How do elephants communicate?



  1. 0 Votes

    Elephants use all of their sense to communicate.  They use their body parts and body language to visually communicate over 150 documented signals, including desire to mate, dominance, or playfulness.  They also communicate through sound: they trumpet through their trunk, purr, hiss, and moan.  They also send out infrasonic communication over long distances.  They use their sense of smell to receive communication regarding the health, dominance, and reproductive status of others.  They will also communicate through touch.  For example, potential mates with flirt by entwining their trunks.

  2. 0 Votes

    Elephants use many different forms of communication. They use acoustic signals that travel in all directions to broadcast to a large audience. This form of communication is useful for giving information about an immediate situation. They use a broad range of sounds to communicate from low frequency rumbles to higher frequency trumpets, snorts,barks and cries. The most frequently used forms of communication is the low rumble. 

    They also use various sorts of visual communication. They use different parts of their body from their head, eyes, mouth, ears and tusks to send signals to one another. For example, a threatening or dominant elephant signals here status by carrying her head high above her shoulders and spreading her ears while a subordinate carries her head low and ears back. A frightened or excited elephant raises her tail and chin.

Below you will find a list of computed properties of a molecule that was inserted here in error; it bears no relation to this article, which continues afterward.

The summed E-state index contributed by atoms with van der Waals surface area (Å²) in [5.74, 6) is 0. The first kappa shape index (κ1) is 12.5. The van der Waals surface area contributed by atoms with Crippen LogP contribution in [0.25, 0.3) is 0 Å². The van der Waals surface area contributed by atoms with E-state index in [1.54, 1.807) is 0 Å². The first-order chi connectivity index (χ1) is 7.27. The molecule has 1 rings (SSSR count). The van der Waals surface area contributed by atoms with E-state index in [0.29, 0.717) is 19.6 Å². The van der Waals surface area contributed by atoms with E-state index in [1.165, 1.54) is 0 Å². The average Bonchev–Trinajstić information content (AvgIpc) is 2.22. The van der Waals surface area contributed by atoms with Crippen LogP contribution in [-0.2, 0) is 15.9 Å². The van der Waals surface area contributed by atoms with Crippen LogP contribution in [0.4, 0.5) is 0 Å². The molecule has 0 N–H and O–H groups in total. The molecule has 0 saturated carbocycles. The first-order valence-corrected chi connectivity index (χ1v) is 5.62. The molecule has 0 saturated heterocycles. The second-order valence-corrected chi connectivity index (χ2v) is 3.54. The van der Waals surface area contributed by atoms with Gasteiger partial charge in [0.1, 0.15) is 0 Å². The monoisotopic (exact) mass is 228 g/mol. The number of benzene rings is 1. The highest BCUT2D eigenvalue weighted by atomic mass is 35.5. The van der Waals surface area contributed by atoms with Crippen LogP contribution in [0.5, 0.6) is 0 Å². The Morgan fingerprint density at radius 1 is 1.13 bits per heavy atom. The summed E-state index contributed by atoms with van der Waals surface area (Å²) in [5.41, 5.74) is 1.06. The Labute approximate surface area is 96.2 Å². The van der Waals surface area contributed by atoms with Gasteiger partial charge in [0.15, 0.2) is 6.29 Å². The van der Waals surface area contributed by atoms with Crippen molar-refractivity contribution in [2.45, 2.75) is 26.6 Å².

3. 0 Votes

    Elephants have various ways of communicating with one another.  Nonverbal communication is a big one – using touches of the trunk, flapping of the ears and swinging of the tail can all be signals.  Additionally, elephants have been known to use their voices and calls to communicate with each other.

  4. 0 Votes

    There was an interesting video I saw on the news a few months back about how elephants communicate when they are in mourning. People have noticed that elephants mourn in a similar fashion that humans do. Have a look at this video that shows how elephants communicate and mourn. 

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